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The Buddha and the Budget

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In which I offer you a couple of insights from wise people about what’s going on with the U.S. Congress and the federal budget, and share some ideas about what to do.

Quote #1, from Ven. Bhikkhu Bodhi


Speak up for the poor both in this country and abroad. The budget cuts made by the House will have devastating impacts on those most in need of help. Help make the U.S. a country of compassion, not of savage selfishness. Urge the Senate to preserve the funding allocations that can help the poor.

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Quote #2, from economist, Nobel Prize recipient, and New York Times columnist Paul Krugman:

There are three things you need to know about the current budget debate. First, it’s essentially fraudulent. Second, most people posing as deficit hawks are faking it. Third, while President Obama hasn’t fully avoided the fraudulence, he’s less bad than his opponents — and he deserves much more credit for fiscal responsibility than he’s getting.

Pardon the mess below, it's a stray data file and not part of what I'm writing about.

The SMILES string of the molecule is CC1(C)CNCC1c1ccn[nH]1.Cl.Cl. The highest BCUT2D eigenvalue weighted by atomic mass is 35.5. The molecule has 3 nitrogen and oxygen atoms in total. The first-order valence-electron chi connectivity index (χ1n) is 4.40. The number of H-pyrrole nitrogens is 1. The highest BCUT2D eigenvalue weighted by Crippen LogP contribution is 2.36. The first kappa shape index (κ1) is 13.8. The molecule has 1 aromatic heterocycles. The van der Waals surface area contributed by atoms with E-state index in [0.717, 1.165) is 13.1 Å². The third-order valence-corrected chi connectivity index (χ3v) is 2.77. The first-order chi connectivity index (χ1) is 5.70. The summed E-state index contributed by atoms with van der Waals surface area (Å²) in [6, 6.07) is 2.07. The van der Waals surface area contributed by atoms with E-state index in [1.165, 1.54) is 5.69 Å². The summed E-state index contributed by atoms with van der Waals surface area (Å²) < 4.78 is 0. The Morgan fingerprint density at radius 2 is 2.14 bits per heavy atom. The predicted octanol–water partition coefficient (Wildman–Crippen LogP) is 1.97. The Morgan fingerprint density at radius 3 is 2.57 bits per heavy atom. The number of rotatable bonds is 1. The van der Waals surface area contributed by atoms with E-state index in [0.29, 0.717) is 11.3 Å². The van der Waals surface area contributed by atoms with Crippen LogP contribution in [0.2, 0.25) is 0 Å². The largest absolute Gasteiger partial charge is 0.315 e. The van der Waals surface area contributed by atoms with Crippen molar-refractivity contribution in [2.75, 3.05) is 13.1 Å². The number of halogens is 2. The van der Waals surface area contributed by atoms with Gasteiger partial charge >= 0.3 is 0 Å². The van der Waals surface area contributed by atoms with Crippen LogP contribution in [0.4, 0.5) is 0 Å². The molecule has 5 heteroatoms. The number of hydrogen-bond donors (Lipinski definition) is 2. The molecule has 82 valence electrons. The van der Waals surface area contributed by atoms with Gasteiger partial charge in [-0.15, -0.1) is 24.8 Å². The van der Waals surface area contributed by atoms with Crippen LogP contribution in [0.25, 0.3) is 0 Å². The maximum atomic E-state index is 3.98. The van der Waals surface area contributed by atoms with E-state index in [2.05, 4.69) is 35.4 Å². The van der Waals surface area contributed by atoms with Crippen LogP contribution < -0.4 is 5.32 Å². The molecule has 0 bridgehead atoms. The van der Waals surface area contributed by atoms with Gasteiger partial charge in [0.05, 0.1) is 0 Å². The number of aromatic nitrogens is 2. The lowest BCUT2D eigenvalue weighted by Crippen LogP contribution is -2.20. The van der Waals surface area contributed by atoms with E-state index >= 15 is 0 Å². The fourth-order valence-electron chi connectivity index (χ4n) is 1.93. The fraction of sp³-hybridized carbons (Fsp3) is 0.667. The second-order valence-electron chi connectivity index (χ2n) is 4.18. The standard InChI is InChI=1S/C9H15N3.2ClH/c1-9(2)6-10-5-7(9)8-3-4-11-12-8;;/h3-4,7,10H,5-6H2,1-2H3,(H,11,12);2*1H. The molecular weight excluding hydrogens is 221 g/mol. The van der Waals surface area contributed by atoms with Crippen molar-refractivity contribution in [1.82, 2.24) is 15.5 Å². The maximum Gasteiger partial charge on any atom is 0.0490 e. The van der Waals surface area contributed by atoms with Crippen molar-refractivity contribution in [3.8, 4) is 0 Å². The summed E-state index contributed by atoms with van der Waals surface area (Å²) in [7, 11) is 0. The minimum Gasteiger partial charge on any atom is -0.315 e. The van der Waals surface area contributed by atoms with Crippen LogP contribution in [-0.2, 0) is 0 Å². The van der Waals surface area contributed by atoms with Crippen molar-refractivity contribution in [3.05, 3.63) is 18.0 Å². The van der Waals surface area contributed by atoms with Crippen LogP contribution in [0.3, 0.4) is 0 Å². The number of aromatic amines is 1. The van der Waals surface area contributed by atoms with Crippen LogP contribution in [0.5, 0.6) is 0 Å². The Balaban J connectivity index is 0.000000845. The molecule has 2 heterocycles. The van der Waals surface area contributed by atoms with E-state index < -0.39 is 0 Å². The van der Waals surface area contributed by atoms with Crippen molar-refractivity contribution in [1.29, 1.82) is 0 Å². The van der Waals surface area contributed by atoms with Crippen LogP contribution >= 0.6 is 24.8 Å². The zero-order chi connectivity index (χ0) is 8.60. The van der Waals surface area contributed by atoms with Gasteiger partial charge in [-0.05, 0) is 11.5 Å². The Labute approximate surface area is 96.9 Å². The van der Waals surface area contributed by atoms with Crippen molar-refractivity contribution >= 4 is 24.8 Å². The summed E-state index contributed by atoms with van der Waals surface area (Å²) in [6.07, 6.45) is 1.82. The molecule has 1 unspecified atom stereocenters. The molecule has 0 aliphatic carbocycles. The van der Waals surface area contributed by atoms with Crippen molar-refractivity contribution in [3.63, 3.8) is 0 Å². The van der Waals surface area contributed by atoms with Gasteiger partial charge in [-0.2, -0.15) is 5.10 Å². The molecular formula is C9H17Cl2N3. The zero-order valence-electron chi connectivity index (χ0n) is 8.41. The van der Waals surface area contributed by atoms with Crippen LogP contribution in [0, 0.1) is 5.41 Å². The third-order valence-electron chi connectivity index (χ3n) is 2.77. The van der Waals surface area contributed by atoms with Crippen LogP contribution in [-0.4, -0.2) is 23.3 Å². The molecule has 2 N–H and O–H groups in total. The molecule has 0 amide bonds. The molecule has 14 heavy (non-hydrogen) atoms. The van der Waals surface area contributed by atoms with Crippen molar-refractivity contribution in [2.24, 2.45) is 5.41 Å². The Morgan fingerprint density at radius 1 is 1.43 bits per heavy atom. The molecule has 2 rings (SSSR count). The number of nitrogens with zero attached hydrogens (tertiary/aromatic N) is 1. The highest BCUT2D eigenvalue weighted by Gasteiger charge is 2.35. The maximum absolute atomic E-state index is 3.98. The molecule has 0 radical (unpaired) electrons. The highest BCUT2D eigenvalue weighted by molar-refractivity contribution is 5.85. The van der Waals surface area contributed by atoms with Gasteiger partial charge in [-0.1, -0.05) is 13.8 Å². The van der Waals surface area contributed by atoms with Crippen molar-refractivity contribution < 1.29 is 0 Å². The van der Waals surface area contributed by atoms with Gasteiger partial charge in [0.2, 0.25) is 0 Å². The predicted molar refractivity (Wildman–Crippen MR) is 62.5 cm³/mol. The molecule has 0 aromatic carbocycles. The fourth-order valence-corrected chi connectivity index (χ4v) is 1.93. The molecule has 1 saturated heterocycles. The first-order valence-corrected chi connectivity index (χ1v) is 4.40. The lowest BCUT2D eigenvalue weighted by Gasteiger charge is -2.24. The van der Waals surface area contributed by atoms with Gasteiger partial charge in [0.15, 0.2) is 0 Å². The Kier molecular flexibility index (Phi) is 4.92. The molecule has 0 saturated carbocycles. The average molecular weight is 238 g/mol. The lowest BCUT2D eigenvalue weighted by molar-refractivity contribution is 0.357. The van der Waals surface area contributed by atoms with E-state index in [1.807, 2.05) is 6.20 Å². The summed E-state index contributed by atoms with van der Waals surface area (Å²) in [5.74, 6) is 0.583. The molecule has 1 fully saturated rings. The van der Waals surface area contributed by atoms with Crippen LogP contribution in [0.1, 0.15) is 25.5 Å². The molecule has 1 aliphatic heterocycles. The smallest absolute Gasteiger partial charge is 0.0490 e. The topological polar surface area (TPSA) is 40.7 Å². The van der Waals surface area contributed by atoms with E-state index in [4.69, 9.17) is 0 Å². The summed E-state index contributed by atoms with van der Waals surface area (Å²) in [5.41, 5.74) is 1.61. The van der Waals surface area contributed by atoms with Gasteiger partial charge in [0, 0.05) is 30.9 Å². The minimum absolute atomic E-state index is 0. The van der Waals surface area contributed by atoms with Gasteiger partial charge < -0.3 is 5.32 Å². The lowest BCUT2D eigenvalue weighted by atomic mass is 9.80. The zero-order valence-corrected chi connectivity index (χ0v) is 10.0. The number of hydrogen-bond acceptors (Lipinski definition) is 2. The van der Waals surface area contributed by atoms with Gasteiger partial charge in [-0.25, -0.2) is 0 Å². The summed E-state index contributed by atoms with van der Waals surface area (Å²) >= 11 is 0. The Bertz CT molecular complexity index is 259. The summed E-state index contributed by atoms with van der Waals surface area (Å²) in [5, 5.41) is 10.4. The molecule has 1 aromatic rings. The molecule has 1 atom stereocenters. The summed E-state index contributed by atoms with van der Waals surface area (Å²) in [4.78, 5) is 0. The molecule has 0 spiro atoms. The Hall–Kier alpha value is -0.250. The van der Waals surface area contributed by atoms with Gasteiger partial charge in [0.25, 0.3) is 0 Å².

…by proposing sharp spending cuts right away, Republicans aren’t just going where the money isn’t, they’re also going when the money isn’t. Slashing spending while the economy is still deeply depressed is a recipe for slower economic growth, which means lower tax receipts — so any deficit reduction from G.O.P. cuts would be at least partly offset by lower revenue.

The whole budget debate, then, is a sham. House Republicans, in particular, are literally stealing food from the mouths of babes — nutritional aid to pregnant women and very young children is one of the items on their cutting block — so they can pose, falsely, as deficit hawks….

The bottom line, then, is that while the budget is all over the news, we’re not having a real debate; it’s all sound, fury, and posturing, telling us a lot about the cynicism of politicians but signifying nothing in terms of actual deficit reduction. And we shouldn’t indulge those politicians by pretending otherwise.

What to Do

“When spider webs unite, they can tie up a lion.”
~Ethiopian Proverb

Be inspired by the massive display of peaceful people power in Wisconsin. Make your voice be heard and be visible.

1) Sign this petition:

http://www.one.org/us/actnow/2011budget/?rc=2011budgetfb

2) Educate yourself and others on what’s really going on

Many Republicans in Congress are using this budget debate to their political benefit, as Krugman notes, and throwing up a smoke screen that obscures what else is going on.

For example, did you know that nearly two-thirds of U.S. corporations don’t pay any income taxes, instead using tax loopholes and offshore tax havens? This while many corporations enjoy record profits and taxpayer-funded bailouts.